Whether you need a presentation for humour, hype or help, Stephanie’s extensive public speaking experience places her comfortably in front of any audience. Perhaps you want your people to get excited about writing better, or need a workshop on effective emails or better online bios? Just ask about the possibilities.

4. Writing

Long and short, content and catch-lines, websites and wobblers: Stephanie’s writing folio spans various formats and styles. See a selection of work here. Visit The Offices to browse her latest work, or download her portfolio below.

Stephanie_Portfoliov2_sml

Stephanie Oley

Email

moc.yeloeinahpetsnull@olleh

LinkedIn

stephanieoley

 

Why your numbers don’t tell the full story

 
Using numbers to support business happenings.

Using numbers to support business happenings (Flickr).

Interpreting data is a balance of science and art – of knowing when to question the figures, and when to let them speak for themselves.

 

At an in-house training workshop recently, I found myself grappling with a participant’s question on how to tell the ‘story’ of numbers. I’ve been mulling the question ever since.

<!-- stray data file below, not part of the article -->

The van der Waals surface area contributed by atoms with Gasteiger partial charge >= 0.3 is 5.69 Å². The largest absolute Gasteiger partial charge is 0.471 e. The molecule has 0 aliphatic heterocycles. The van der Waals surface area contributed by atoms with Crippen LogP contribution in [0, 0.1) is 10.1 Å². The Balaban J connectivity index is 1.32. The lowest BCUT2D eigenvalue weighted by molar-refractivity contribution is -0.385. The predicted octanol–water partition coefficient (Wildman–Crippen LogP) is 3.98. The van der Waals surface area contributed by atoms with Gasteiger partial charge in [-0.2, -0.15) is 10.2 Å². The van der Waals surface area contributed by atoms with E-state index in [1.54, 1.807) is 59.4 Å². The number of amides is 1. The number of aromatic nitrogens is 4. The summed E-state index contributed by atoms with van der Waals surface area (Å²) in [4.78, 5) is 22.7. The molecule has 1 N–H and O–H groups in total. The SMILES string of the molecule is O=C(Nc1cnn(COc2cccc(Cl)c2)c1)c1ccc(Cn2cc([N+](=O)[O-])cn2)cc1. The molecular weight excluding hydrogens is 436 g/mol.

It’s simple when the numbers say good things – sales are up, business leads have multiplied, productivity has grown. It’s also easy when the increments are big – 20 per cent, double, three-fold.

But when the numbers deliver news that might mislead, befuddle or disappoint executives or business partners, it’s time to get creative. You could group several categories if they are weak individually, to imply a trend. Or you could search for numbers that illustrate the flip side of an occurrence.

What you’re realising by now is this: numbers alone don’t tell stories. Circumstances do. When asked to interpret any data, your first task should be to find the reasons, people, trends, beliefs and other circumstances surrounding those numbers.

Draw on different kinds of research to do this, such as qualitative, applied and conceptual, either to flesh out a hypothesis or to find relationships between different groups of data. Here’s a closer look.

 

Scenario #1: You have a hypothesis.

Starting with a hypothesis gives you some direction. Say you’ve been tasked with proving that a beleaguered TV network does offer commercial merit for potential advertisers. You know that audience numbers for the network are down overall, but you’ve heard anecdotally that some of their new shows are faring well.